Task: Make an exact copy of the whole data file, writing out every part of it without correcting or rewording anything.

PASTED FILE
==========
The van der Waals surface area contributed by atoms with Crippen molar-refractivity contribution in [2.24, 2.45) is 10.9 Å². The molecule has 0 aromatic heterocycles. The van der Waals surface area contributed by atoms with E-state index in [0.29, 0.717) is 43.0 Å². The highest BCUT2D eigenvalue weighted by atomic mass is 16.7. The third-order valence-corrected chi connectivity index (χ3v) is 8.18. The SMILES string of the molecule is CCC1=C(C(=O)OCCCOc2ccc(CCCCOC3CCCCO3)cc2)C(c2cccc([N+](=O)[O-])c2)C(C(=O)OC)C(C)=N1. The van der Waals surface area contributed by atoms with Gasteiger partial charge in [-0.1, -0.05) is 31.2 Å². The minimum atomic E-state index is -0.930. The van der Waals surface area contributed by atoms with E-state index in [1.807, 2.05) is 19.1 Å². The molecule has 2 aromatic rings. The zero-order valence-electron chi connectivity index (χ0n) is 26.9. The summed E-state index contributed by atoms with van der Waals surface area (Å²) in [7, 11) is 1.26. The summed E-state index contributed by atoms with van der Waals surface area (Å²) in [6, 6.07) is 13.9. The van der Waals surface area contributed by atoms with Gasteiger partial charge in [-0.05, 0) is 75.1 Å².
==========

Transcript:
The van der Waals surface area contributed by atoms with Crippen molar-refractivity contribution in [2.24, 2.45) is 10.9 Å². The molecule has 0 aromatic heterocycles. The van der Waals surface area contributed by atoms with E-state index in [0.29, 0.717) is 43.0 Å². The highest BCUT2D eigenvalue weighted by atomic mass is 16.7. The third-order valence-corrected chi connectivity index (χ3v) is 8.18. The SMILES string of the molecule is CCC1=C(C(=O)OCCCOc2ccc(CCCCOC3CCCCO3)cc2)C(c2cccc([N+](=O)[O-])c2)C(C(=O)OC)C(C)=N1. The van der Waals surface area contributed by atoms with Gasteiger partial charge in [-0.1, -0.05) is 31.2 Å². The minimum atomic E-state index is -0.930. The van der Waals surface area contributed by atoms with E-state index in [1.807, 2.05) is 19.1 Å². The molecule has 2 aromatic rings. The zero-order valence-electron chi connectivity index (χ0n) is 26.9. The summed E-state index contributed by atoms with van der Waals surface area (Å²) in [7, 11) is 1.26. The summed E-state index contributed by atoms with van der Waals surface area (Å²) in [6, 6.07) is 13.9. The van der Waals surface area contributed by atoms with Gasteiger partial charge in [-0.05, 0) is 75.1 Å².